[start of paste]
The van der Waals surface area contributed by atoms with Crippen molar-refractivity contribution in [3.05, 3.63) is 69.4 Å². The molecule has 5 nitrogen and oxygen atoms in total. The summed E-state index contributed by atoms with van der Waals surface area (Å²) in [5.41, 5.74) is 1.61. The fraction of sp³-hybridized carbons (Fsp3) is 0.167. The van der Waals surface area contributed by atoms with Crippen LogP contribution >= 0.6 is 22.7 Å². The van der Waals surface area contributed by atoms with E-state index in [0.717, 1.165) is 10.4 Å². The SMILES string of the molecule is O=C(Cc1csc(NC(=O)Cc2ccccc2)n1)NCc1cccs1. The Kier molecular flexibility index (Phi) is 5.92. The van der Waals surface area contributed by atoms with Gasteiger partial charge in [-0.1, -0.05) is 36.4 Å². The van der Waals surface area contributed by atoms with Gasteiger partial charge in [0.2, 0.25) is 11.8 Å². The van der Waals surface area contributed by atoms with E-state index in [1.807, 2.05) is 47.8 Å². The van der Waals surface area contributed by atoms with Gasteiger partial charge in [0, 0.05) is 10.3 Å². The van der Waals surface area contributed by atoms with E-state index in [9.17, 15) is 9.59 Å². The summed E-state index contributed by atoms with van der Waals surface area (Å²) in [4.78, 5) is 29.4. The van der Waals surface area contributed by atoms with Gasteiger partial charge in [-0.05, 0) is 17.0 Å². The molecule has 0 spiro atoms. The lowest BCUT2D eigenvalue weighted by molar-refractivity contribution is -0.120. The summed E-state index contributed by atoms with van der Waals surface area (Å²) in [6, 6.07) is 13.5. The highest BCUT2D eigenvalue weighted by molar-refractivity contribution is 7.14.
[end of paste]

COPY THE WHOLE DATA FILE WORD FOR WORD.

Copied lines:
The van der Waals surface area contributed by atoms with Crippen molar-refractivity contribution in [3.05, 3.63) is 69.4 Å². The molecule has 5 nitrogen and oxygen atoms in total. The summed E-state index contributed by atoms with van der Waals surface area (Å²) in [5.41, 5.74) is 1.61. The fraction of sp³-hybridized carbons (Fsp3) is 0.167. The van der Waals surface area contributed by atoms with Crippen LogP contribution >= 0.6 is 22.7 Å². The van der Waals surface area contributed by atoms with E-state index in [0.717, 1.165) is 10.4 Å². The SMILES string of the molecule is O=C(Cc1csc(NC(=O)Cc2ccccc2)n1)NCc1cccs1. The Kier molecular flexibility index (Phi) is 5.92. The van der Waals surface area contributed by atoms with Gasteiger partial charge in [-0.1, -0.05) is 36.4 Å². The van der Waals surface area contributed by atoms with Gasteiger partial charge in [0.2, 0.25) is 11.8 Å². The van der Waals surface area contributed by atoms with E-state index in [1.807, 2.05) is 47.8 Å². The van der Waals surface area contributed by atoms with Gasteiger partial charge in [0, 0.05) is 10.3 Å². The van der Waals surface area contributed by atoms with E-state index in [9.17, 15) is 9.59 Å². The summed E-state index contributed by atoms with van der Waals surface area (Å²) in [4.78, 5) is 29.4. The van der Waals surface area contributed by atoms with Gasteiger partial charge in [-0.05, 0) is 17.0 Å². The molecule has 0 spiro atoms. The lowest BCUT2D eigenvalue weighted by molar-refractivity contribution is -0.120. The summed E-state index contributed by atoms with van der Waals surface area (Å²) in [6, 6.07) is 13.5. The highest BCUT2D eigenvalue weighted by molar-refractivity contribution is 7.14.